Velcro Front and Back pocket closures for extra security

Large Hydration pocket on back which can hold a bladder up to 2L

Mocke Lifejacket The Mocke Lifejacket was born out of a desire to help paddlers paddle at their best. It is designed to be competitive at the highest level. Our Racer PFD is ISO and SANS Type 5 Approved for all users. It is also approved by the International Canoeing Federation and features performance improvements to bring you a lighter, even cooler PFD! Key Features includE: •

A unique body moulding floatation system – fits and feels like you’re not wearing a PFD

Separate airflow channels keeps you cool, avoids overheating in hot conditions

High visibility for maximum safety

Large front utility pocket

Back pocket and routing loops made for hydration system

Integrated adjustment for a perfect fit 72 THEPADDLEMAG.CO.ZA

Lalizas Lifejacket The Performance Buoyancy Aid has an ergonomic design that provides better fitting and storage. It offers a new level of comfort and buoyancy, while it features plastic zip and SOLAS retro reflective tapes. Its reflective silver edging and advanced back neck area complete its design characteristics. It is available in 3 sizes, in blue/white colour combinations. Key Features includE: •

one waist webbing fastener for total safety.

plastic zip

SOLAS retro reflective tapes

Approved to the latest European standards for 50N buoyancy aids, ISO 12402-5.

All of its raw materials are certified per ISO 12402-7 and ISO 12402 -8, for higher strength, quality and durability.


Mocke Lifeline Calf Leash A leash is one of the most essential safety accessories for open water paddling. That is why we developed the MOCKE Life Line Calf Leash with very deliberate features and specifications for open water paddling, downwind as well as leisure paddling. Key Features includE: •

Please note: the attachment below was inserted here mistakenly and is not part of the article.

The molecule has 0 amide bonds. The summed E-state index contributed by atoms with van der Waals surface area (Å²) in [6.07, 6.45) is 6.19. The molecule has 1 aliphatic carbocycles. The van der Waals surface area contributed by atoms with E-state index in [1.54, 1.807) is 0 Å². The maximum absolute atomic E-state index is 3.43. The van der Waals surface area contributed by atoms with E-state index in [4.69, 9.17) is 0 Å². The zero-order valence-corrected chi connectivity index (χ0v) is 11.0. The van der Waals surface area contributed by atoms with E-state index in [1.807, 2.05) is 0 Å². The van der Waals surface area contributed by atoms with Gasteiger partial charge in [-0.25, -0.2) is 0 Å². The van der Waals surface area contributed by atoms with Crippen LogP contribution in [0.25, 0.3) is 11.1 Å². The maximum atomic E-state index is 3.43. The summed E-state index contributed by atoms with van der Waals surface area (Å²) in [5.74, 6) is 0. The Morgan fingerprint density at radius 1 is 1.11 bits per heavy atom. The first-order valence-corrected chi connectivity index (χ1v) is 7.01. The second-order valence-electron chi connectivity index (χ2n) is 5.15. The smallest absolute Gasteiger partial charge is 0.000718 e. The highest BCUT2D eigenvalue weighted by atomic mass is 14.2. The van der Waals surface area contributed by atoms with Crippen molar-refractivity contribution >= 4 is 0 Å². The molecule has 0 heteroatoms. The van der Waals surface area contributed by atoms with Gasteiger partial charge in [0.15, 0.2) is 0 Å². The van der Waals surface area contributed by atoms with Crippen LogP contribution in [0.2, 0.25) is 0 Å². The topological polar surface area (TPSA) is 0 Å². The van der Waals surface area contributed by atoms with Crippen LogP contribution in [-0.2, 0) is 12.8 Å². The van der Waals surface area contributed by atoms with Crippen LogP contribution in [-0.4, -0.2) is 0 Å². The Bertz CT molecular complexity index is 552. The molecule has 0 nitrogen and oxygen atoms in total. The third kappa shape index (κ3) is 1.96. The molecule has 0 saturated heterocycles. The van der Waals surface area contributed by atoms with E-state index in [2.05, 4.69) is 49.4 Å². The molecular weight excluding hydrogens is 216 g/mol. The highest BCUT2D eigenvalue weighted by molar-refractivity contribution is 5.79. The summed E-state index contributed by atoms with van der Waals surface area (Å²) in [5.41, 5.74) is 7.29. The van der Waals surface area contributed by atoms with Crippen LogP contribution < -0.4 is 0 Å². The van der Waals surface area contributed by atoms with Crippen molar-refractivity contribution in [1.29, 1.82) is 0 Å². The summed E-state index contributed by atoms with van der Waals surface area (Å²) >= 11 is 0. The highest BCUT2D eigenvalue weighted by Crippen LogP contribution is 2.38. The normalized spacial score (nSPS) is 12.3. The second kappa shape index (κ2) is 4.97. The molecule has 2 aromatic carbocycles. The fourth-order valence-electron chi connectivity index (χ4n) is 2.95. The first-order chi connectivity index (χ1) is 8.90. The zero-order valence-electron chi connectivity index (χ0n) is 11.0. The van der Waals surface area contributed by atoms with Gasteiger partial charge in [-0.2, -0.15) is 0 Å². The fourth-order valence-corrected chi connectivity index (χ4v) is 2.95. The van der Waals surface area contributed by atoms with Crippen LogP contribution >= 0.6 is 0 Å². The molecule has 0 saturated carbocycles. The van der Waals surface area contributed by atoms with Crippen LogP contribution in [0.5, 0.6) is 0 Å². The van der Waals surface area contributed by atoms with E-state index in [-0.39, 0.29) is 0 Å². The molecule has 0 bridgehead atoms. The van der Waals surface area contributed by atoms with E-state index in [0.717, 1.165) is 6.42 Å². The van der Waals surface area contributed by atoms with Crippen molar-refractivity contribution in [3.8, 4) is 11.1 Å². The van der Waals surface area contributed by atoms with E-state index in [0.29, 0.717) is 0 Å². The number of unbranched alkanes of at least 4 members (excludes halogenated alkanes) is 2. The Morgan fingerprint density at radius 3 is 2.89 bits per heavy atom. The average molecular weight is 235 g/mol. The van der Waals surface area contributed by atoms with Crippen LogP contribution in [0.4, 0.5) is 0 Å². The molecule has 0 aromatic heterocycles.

Specifically designed calf strap keeps swivel point and release tab front and centre

Prominent, easy to locate Rip Release Tab

Double swivel design prevents twisting and tangling

2m length, 8mm high stretch polyurethane

Coiled polyurethane for compactness

High density, cross-weaved webbing\

Extra strong construction to ensure ultimate reliability

The FREE SafeTrx app turns your smartphone into a tracking and alerting device, to keep you safe wherever you are. Key Features includE: •

Safety net - Keep Family & SAR Authorities Informed

Alert notifications Automated Overdue Alerts

Track . Race . Analyse - Tools to Review Performance on the Water

Trip Sharing - Share your Sessions on Facebook


Pack it up Mocke Deluxe Paddle Bag

NEW stain resistant colour theme

The MOCKE Deluxe Paddle Bag is the original paddler’s travel bag! We know that only the toughest luggage survives adventurous traveling so we have made the Deluxe Paddle Bag even harder working and wearing!

NEW rugged edge binding

Versatile stow-away strap system prevents flapping ends during travel

Blade separator and double thick padding ensure maximum paddle protection

Key Features includE: •

NEW Double-Lined “boot” for extra protection against wear

Now 4cm longer – 1,3m total length

Vaikobi 25L Dry Back Pack Manufactured to ISO 12402-5 (Level 50) , which is the most Internationally recognised standard for this level of PFD. Ready for any ocean adventure, this awesome Back Pack will keep all your belongings dry whist on the high seas! Key Features includE: •

Roll Top Closure at top

Separate Dry Pocket on the front for smaller items

Mesh Side pockets for external storage

100% waterproof

Padded Shoulder straps

Reflective prints 74 THEPADDLEMAG.CO.ZA

Thule Motion XT M Stylish and spacious roof-mounted cargo box, optimized for ease of use. Key Features includE: •

Optimized design for best space efficiency, aerodynamics, and vehicle fit